Translation Teams Off

You are a developer and you want to keep your project moving forward. You set up various communication channels and organize an open community around. Your vivid project starts to attract new people, amongst them are people who intend to contribute code to the project. Great, because that’s what you were waiting for when you started building your FLOSS community.

Naturally, you do not allow anyone on the net to directly contribute code without any, more or less formal,  review process. That’s good, since you care about happy community of contributing members, but you also want quality that you can be proud of.

Translation Teams Off

And then there’s the world of community localization. You are most likely not a polyglot, and you can hardly do a review process with tons of languages from around the world, apart from making sure that the localization work you’ve been provided is not missing some obvious bits of technicalities. So you simply open the submit process for l10n to anyone, or reach to some nice outsourcing tool, hoping that translators will eventually cope with it and the project’s l10n will be worthy, as is the code. But really?

But Really, It’s For Your Own Good

That is, not to stick to the openness at any cost. The fact is that, quite similarly to the code contribution, the quality work in l10n will not miraculously show up. It needs reviews, proper management, suitable workflow. It needs community.

One of the first things you need to do if you want to facilitate building a real l10n community is to set up, more or less formal, rules. So you turn the translation teams option on. You encourage work in translation teams & projects, so your translators can interact with each other and share knowledge. You keep an eye on l10n. You are responsive to the needs of your translation team members. Then you are a great developer with FLOSS project that deserves quality & efficiency in l10n very much comparable to that of the professional (as in commercial) translators with plenty of ISO & DIN certificates. And your project has it. For free. (Almost.)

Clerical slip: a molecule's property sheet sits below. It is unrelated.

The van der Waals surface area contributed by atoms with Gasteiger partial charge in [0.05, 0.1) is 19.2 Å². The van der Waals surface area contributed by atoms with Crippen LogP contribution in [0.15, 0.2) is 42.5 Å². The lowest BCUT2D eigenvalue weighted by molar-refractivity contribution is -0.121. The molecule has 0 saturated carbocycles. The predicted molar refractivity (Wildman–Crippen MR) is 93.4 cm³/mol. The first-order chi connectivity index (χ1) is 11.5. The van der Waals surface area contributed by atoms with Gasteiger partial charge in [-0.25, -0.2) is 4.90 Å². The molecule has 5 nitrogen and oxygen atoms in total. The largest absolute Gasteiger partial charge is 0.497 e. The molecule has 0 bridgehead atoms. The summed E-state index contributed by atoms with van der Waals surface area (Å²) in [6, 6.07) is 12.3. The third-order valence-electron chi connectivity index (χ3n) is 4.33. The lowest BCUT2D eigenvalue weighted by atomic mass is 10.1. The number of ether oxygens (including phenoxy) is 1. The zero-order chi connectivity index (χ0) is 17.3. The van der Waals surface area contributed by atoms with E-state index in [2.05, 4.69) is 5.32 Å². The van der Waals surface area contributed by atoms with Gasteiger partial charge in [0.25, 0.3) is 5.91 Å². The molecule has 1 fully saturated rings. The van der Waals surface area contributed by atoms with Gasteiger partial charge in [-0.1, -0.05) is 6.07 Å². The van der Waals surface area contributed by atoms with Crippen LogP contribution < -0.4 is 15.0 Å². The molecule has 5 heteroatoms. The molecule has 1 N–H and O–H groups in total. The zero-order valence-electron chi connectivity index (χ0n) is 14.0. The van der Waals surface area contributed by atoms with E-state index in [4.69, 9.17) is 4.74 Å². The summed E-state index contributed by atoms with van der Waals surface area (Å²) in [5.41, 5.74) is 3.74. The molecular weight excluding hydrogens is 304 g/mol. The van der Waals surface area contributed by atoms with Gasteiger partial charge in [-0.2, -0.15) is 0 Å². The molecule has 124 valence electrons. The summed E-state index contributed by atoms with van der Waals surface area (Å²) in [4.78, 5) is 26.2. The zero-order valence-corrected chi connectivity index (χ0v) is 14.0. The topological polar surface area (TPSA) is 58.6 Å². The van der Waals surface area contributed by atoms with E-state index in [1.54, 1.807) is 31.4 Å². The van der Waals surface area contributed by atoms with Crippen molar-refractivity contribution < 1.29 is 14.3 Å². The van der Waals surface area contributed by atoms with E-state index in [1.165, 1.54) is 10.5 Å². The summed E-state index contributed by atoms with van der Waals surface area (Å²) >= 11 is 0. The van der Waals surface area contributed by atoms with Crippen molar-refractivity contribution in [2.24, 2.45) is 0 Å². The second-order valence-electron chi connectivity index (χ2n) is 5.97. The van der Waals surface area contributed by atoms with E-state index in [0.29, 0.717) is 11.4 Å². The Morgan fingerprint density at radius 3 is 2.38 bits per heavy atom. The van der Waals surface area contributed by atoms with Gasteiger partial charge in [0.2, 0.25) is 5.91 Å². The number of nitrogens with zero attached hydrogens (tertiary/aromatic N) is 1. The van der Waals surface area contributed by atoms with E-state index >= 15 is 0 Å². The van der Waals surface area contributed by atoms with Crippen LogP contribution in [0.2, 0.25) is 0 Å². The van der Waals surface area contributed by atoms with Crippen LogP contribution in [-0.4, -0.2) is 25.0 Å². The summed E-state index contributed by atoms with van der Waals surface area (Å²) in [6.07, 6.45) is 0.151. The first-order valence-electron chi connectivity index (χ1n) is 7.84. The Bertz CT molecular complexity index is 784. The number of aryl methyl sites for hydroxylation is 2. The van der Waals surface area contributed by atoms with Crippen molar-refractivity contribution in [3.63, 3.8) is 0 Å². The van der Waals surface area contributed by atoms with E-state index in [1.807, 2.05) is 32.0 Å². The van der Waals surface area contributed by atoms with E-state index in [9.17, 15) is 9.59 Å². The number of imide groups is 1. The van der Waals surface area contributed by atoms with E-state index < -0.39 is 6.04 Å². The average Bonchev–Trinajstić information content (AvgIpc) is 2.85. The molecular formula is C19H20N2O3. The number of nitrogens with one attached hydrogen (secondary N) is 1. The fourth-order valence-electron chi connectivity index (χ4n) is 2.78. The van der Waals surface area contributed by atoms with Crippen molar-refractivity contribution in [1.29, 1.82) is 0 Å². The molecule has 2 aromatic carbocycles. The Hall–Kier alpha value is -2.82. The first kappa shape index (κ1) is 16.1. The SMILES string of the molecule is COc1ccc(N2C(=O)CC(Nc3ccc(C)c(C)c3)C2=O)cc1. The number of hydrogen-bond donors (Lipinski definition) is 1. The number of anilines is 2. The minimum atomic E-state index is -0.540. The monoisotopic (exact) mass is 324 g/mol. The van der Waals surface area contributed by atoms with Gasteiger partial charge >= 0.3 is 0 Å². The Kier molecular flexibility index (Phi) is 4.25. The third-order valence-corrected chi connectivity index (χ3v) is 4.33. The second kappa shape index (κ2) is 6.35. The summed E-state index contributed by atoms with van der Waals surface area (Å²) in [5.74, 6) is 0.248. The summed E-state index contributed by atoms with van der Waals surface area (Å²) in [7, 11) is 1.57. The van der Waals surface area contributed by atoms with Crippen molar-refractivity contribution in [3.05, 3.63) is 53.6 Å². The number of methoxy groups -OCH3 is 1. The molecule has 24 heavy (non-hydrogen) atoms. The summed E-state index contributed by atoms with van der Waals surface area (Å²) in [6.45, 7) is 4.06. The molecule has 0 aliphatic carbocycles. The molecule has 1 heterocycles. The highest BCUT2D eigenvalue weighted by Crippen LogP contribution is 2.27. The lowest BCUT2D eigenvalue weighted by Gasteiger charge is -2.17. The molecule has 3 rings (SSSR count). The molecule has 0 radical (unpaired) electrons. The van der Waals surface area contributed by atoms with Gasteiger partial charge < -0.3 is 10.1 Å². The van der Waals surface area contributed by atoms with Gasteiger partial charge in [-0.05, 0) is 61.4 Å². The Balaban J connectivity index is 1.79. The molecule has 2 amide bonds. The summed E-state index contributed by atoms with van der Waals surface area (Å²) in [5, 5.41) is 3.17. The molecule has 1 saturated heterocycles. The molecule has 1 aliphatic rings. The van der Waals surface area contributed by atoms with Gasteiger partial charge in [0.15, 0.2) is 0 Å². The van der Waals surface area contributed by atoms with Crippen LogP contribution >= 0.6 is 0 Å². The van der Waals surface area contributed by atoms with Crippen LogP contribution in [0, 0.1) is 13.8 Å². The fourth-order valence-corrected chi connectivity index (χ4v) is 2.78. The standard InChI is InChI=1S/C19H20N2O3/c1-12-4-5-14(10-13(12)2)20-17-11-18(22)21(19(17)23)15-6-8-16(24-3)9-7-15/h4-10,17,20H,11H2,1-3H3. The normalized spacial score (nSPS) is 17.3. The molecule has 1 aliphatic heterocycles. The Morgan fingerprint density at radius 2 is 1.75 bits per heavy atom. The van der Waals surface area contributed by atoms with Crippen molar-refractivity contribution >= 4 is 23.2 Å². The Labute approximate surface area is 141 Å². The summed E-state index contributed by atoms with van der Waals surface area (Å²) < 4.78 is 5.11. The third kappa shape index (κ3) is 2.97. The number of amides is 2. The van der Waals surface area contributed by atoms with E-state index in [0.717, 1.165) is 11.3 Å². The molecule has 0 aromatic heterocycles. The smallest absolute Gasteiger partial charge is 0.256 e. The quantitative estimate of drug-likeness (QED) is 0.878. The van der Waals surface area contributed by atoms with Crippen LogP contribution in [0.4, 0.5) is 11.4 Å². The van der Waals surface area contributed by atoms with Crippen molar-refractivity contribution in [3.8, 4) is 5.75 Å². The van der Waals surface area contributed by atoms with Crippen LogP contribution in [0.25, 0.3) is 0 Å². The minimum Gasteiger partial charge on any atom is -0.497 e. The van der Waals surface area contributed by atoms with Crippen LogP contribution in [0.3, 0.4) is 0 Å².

Translation Teams

4 comments ↓

#1 Translation Teams OffPetr Kovar’s Trivia | 9nd.pl on 10.06.10 at 3:05 AM

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#2 Tweets that mention Translation Teams Off — Petr Kovar's Trivia -- Topsy.com on 10.06.10 at 3:23 AM

[...] This post was mentioned on Twitter by Planet Fedora and Zuissi, Zuissi. Zuissi said: Planet Gnome: Petr Kovar: Translation Teams Off: You are a developer and you want to keep your project moving forw… http://bit.ly/d2dV5S [...]

#3 Khaled on 10.06.10 at 6:43 AM

Lets also not forget that broken translations can crash your application (I’m myself guilty of doing this countless times, one learns the hard way), so the quality is l10n is not some luxury thing.

#4 Petr Kovar: Translation Teams Off | Gnu Architecture on 10.06.10 at 11:46 AM

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